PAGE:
7 Ways to Manage Separation Anxiety in Childcare
9 March 2023
Is your little one struggling with separation anxiety? Don’t worry, we’ve got your back! Read on for our list of 7 strategies to help manage the transition into childcare.
Separation anxiety is a normal part of a child’s development and can be just as stressful for parents as it is for children. It’s not uncommon for the little ones to experience separation anxiety during the transition to starting childcare.
As children develop and grow, they become more aware of their surroundings and develop a strong attachment to their primary caregiver (i.e. you). This attachment provides them with a sense of safety and security, making them feel protected and loved. Therefore, when a child is separated from their caregiver, they may feel uncertain, scared or anxious.
Rest assured, this usually doesn’t last long as children adapt to their settings quicker than you might think. However, having a structured plan in place to manage this transition can do wonders in saving you and your little one the unnecessary stress.
In this post, we list seven ways to help your child cope with separation anxiety.
1. Explain What Will Happen
It’s important that your child understands where they are, why you’re leaving and that you’ll come back. Tell them that they’ll play their favourite game with their friends, have a tasty lunch and get to play outside.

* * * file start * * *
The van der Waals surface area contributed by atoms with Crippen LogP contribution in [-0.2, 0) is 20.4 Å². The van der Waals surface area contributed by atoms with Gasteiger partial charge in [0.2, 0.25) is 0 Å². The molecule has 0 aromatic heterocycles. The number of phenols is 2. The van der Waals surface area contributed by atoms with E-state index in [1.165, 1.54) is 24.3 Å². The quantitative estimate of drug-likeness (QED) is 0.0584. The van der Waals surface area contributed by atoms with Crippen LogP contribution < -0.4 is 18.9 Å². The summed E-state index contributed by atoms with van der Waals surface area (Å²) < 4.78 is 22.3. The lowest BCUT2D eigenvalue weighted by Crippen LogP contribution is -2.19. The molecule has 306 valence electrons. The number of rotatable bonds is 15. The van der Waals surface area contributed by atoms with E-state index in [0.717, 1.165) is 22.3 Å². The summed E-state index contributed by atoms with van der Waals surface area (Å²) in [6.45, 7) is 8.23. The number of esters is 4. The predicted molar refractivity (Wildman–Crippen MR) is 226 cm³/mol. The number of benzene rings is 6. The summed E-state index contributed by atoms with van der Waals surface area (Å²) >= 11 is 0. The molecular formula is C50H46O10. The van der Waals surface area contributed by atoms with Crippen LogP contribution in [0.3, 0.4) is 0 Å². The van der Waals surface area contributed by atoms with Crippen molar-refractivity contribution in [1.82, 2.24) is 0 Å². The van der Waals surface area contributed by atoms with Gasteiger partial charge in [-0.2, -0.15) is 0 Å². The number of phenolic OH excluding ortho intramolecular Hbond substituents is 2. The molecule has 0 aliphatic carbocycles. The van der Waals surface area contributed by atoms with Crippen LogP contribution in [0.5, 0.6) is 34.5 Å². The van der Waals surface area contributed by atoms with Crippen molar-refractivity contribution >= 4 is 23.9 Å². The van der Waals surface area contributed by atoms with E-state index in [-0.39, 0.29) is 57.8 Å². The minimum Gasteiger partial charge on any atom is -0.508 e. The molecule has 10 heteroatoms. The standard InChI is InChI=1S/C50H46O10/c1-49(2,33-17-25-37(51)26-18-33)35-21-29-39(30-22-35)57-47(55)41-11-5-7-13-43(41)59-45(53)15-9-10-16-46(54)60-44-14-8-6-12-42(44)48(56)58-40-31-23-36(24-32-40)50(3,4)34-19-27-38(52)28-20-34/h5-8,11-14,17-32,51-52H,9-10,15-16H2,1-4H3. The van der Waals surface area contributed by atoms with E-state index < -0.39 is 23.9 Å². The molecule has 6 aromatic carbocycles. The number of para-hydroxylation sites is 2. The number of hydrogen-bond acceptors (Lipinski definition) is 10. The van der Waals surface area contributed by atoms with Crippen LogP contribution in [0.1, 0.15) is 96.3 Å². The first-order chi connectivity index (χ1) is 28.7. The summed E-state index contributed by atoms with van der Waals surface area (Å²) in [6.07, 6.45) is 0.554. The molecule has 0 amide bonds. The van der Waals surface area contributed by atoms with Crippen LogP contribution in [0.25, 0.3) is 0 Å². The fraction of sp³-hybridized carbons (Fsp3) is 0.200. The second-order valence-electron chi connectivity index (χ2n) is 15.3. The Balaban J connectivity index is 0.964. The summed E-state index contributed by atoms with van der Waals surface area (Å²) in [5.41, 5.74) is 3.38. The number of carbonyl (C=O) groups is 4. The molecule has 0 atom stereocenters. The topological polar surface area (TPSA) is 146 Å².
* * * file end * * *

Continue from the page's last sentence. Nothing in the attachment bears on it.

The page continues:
Additionally, let them know what time you’ll come to pick them up. You don’t have to give them the exact minute, but something as simple as ‘I’ll be back to pick you up after afternoon tea’ can mean the world to a child. Likewise, a settled routine can make the transition into care, primary school or just visiting friends much easier for children who thrive on structure and predictability.
2. Create a Goodbye Routine
Developing a special goodbye routine with your little one every time you drop off can do wonders in easing separation anxiety. This could include a special handshake, a hug, a kiss or anything that’s meaningful to you and your child. Establishing a consistent routine can help your child feel more secure and less anxious when you leave.
3. Speak with the Centre Team
Our Educators are knowledgeable, understanding and, most of all, caring! They understand that while many children ease into care seamlessly, others require a gentler transition process. Together with your child’s Room Leader, you can develop a plan to help your child adjust.
This could include providing extra attention and reassurance during the transition period, phone calls to your child’s room to check in with the Educators, and plenty of positive encouragement and praise throughout the day from both parents and Educators alike.
4. Establish Familiarity
Some families may choose to start with bookings of just two or three days a week to ease their child into care. However, more days early on builds consistency and fast tracks a child’s familiarity with their new environment.